In the western evening sky, Mars, Pollux, and Castor form up into a straight line and then start curving again. Higher in the southwest, Saturn and Regulus are paired their closest. And on May 4th and 5th, you can try to catch rare opposing crescent moons.
The bright Mars-Pollux-Castor triangle, high in the west, is now flattening out to be more of a curved line than a triangle. Watch it change shape daily. High in the south, Saturn and Regulus are now paired their closest. And Jupiter shines before dawn.
The eyecatcher of the evening sky is the Saturn-Regulus pair high in the south. Or maybe you'd give that award to the Mars-Pollux-Castor triangle high in the west. And using both of these bright sights, do you know how to find the Head of Hydra?
Have you compared the colors of Mars and Betelgeuse? They're one above the other just now. Meanwhile Saturn shines with Regulus in an eye-catching pair, and Jupiter and the waning Moon light the dawn. Also, don't miss out on this week's Space Station flyovers.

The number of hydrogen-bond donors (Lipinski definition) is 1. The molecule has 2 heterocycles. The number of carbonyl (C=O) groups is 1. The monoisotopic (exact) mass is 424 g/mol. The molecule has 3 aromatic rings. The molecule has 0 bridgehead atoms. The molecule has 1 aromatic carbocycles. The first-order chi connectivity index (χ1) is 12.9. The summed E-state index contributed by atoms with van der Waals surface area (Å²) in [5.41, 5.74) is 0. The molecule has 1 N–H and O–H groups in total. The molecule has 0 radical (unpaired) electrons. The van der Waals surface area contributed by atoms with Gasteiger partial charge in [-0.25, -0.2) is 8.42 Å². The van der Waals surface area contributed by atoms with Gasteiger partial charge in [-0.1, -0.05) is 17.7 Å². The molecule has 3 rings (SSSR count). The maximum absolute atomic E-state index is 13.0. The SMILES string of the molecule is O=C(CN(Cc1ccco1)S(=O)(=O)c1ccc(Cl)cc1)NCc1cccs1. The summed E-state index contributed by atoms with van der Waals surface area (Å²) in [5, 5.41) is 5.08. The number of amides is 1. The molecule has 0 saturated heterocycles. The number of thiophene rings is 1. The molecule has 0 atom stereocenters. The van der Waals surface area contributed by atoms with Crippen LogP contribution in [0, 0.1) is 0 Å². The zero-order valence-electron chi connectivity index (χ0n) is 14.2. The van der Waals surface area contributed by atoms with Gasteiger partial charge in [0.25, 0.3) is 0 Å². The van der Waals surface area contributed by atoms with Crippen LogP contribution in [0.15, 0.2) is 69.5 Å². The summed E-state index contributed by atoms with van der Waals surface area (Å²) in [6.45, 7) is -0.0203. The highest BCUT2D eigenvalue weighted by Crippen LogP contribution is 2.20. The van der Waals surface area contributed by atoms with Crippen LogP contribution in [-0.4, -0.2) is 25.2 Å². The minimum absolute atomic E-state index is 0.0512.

The Big Dipper now dumps into the Little Dipper in the north after dark. Saturn and Regulus shine ever higher and closer together in the southeast to south. And with spring now here, trace out the starry constellation patterns of the pipe-smoking Herdsman and the grain-sowing Maiden.
Saturn is at opposition; see if you can observe the Seeliger effect on its rings. Algol-eclipse week comes around again for North America. This is the best time of year for seeing the zodiacal light. And Venus pairs up with Mercury low in the dawn. So get outdoors!
Orion and Sirius shine their highest in the south during evening. High above them Mars still glares brightly, but it's retreating into the interplanetary distance. Low in the dawn, bright Venus and Jupiter remain strikingly close together.
The evening sky turns dark and moonless again, so check in on Comet Holmes high overhead after dark. The comet is spreading out wider every week. And try some deep-sky hunting with binoculars while you're at it. Low in the dawn, watch Venus and Jupiter closing in on each other every day.